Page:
Low-lying nations such as the Maldives called for stronger action to protect their nation and their lives. Photo: Christian Jensen via flickr.
If you weren't following along, this morning was the main official diplomatic show of Climate Week NY°C, the UN Summit on Climate Change -- but a number of other important developments and statements were made that didn't figure into the carefully worded statements by heads of state. Here are some of those:Small Island States Demand 1.5°C Temperature Target Leaders from the Alliance of Small Island States issued a statement, calling upon world leaders to go beyond the conventional global average temperature rise target of 2°C, instead saying that 1.5°C ought to be the target.
Mohamed Nasheed, president of the Maldives said,
Our people are already suffering coastal devastating impacts and losses at the current 0.8°C of warming -- coastal erosion, coral bleaching, salty drinking water, flooding, and more intense cyclones and hurricanes. Should we, leaders of the most vulnerable and exposed countries, be asking our people to sign on significantly greater degrees of misery and livelihood insecurity, essentially becoming climate change guinea pigs? The limit must be 1.5°C to stay alive!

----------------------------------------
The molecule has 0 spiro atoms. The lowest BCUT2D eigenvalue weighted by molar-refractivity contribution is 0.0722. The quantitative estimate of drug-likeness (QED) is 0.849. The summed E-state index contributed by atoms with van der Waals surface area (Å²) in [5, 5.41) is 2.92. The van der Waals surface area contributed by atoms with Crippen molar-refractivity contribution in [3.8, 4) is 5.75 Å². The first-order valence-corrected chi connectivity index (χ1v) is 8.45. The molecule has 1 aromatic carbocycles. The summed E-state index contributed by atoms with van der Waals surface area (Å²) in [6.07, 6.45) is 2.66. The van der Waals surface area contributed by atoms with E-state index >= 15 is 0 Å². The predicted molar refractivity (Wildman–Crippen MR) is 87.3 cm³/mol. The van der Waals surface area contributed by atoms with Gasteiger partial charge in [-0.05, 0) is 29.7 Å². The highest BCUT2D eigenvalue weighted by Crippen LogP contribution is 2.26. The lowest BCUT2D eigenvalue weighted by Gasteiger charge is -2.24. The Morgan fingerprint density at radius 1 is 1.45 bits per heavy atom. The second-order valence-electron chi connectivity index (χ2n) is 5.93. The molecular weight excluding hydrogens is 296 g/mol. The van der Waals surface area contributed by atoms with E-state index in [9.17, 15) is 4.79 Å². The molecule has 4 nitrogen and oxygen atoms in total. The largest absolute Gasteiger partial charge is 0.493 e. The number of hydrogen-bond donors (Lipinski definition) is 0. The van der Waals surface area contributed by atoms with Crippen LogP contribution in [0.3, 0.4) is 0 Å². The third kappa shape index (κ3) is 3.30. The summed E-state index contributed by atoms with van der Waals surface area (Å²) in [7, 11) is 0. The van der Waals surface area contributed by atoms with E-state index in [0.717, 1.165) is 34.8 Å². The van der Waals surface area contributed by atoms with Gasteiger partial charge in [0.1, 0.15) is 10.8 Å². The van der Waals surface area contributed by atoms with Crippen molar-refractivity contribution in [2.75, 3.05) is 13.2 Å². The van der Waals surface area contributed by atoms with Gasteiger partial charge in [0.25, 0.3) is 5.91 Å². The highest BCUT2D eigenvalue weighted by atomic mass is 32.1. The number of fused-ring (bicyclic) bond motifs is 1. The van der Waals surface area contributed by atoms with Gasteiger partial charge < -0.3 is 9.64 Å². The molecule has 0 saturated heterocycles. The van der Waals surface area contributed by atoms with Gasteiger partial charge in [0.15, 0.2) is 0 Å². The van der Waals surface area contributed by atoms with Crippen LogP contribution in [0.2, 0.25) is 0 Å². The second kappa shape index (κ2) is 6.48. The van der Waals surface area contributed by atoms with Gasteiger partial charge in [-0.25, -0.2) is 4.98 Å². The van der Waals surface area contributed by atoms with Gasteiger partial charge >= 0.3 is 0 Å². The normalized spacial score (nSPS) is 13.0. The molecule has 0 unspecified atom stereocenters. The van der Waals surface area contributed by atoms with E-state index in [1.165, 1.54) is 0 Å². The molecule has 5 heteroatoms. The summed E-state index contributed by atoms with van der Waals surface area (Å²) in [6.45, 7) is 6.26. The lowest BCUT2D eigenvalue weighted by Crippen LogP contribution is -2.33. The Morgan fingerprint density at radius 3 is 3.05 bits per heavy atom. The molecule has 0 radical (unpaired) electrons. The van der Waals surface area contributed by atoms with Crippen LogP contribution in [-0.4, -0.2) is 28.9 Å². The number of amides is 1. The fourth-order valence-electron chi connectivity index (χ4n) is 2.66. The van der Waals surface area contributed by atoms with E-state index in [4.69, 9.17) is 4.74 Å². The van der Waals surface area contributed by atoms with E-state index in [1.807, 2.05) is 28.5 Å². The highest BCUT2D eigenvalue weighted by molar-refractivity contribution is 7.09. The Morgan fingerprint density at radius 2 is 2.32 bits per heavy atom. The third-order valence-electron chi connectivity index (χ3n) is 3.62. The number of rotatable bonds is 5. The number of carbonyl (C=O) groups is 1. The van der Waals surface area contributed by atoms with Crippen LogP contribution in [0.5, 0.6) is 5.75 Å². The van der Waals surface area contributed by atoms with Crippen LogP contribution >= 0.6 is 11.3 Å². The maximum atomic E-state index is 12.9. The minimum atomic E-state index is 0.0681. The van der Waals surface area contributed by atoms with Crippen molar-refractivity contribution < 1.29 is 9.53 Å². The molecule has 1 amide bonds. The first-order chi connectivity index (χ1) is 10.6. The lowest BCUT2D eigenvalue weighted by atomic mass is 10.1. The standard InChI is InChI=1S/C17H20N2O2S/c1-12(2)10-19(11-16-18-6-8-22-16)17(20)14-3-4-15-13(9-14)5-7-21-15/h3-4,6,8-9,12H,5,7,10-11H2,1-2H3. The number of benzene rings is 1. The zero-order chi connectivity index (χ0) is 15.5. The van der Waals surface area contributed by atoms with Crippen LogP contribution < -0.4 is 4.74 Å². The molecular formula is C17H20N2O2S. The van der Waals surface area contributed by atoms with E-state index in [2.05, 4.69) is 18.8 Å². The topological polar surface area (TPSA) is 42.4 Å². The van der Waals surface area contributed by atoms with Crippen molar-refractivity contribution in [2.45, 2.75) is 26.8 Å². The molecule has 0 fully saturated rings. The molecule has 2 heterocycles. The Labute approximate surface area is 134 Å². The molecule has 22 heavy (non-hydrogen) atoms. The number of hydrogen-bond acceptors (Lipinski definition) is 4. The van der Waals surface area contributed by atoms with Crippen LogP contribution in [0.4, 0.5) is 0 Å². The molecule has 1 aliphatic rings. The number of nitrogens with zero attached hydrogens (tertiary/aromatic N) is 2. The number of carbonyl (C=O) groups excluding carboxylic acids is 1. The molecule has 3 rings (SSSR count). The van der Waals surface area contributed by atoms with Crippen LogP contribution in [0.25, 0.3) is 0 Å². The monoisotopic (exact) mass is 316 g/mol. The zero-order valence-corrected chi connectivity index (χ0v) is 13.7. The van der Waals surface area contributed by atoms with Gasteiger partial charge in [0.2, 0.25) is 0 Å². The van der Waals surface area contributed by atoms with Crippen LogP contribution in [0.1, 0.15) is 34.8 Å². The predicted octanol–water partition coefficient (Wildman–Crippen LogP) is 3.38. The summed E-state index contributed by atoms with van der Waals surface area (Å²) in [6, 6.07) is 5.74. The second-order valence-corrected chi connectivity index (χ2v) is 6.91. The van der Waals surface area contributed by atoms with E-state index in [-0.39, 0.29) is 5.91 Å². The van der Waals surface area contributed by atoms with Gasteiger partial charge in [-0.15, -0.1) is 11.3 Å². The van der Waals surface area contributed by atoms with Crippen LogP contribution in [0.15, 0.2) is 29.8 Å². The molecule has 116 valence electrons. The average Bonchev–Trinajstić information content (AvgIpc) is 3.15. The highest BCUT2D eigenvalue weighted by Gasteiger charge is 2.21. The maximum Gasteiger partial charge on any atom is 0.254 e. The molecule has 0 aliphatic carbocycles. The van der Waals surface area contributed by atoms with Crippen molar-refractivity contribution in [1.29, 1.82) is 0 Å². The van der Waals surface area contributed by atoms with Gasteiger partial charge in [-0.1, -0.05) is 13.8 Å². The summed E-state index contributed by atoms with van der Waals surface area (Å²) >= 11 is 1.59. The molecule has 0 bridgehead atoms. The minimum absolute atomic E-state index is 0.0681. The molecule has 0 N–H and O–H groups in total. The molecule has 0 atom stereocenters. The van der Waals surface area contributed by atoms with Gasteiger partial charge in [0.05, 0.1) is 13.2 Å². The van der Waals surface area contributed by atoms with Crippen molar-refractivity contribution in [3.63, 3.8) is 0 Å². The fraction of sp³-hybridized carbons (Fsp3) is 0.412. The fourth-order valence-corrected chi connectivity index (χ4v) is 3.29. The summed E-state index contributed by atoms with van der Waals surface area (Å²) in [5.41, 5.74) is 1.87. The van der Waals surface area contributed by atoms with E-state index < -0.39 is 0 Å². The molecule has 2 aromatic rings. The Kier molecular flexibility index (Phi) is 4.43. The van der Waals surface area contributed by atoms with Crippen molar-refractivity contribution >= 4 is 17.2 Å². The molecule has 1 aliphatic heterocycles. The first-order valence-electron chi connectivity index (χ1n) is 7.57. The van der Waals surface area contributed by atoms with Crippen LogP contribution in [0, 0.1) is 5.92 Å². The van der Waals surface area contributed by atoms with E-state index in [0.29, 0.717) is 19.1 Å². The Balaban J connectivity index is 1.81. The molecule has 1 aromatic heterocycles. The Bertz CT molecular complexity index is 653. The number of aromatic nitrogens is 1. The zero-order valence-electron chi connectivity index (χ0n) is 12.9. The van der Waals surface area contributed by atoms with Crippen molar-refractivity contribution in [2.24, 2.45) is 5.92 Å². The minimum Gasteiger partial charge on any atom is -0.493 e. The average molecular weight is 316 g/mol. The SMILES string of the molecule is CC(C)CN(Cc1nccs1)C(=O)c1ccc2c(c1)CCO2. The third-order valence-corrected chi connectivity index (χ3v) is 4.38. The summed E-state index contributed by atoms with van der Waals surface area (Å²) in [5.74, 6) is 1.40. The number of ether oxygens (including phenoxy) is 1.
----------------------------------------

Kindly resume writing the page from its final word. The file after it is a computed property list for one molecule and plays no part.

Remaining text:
Prime Minister Marcus Stevens of Nauru added,
Seventeen years after signing the Framework Convention on Climate Change, we are still waiting for emissions to peak. We cannot allow domestic policies and self-interest to delay what we already know to be essential. Further delayed action will escalate the cost of adaptation well beyond our economic capacity.
The Climate Group Calculates Economic Benefits of Collaborative Climate Action
The Climate Group released a report, building on the Stern Report of a few years ago, showing that taking strong action on climate change can both increase GDP and boost employment in all major economies of the world.
Specifically, Cutting the Cost: The Economic Benefits of Collaborative Climate Action says that ambitious efforts to reduce emissions will: 1) create as many as 10 million new jobs by 2020; 2) Generate additional economic growth worth as much as recent green stimulus efforts already adopted; 3) enable a 15-fold reduction in the price of carbon (from $65 per ton to $4 per ton); 4) assist in sustainable development in developing nations if low-carbon technologies are adopted.
Read the full report (linked above) for more info.
World Leaders Bombarded With Wake Up Calls
Being inside the ivory tower or other equally secluded events, I actually missed most of the public happenings so far, but Jason Mogus over at TckTckTck points out that over 2578 'Wake Up Call' events happened yesterday are the world... From Rio de Janiero to Japan, from Kenya to Canada, from India to Congo, the message sent to leaders around the world was clear: We need strong action on climate change and we need it now.
Check out these photos from around the world:
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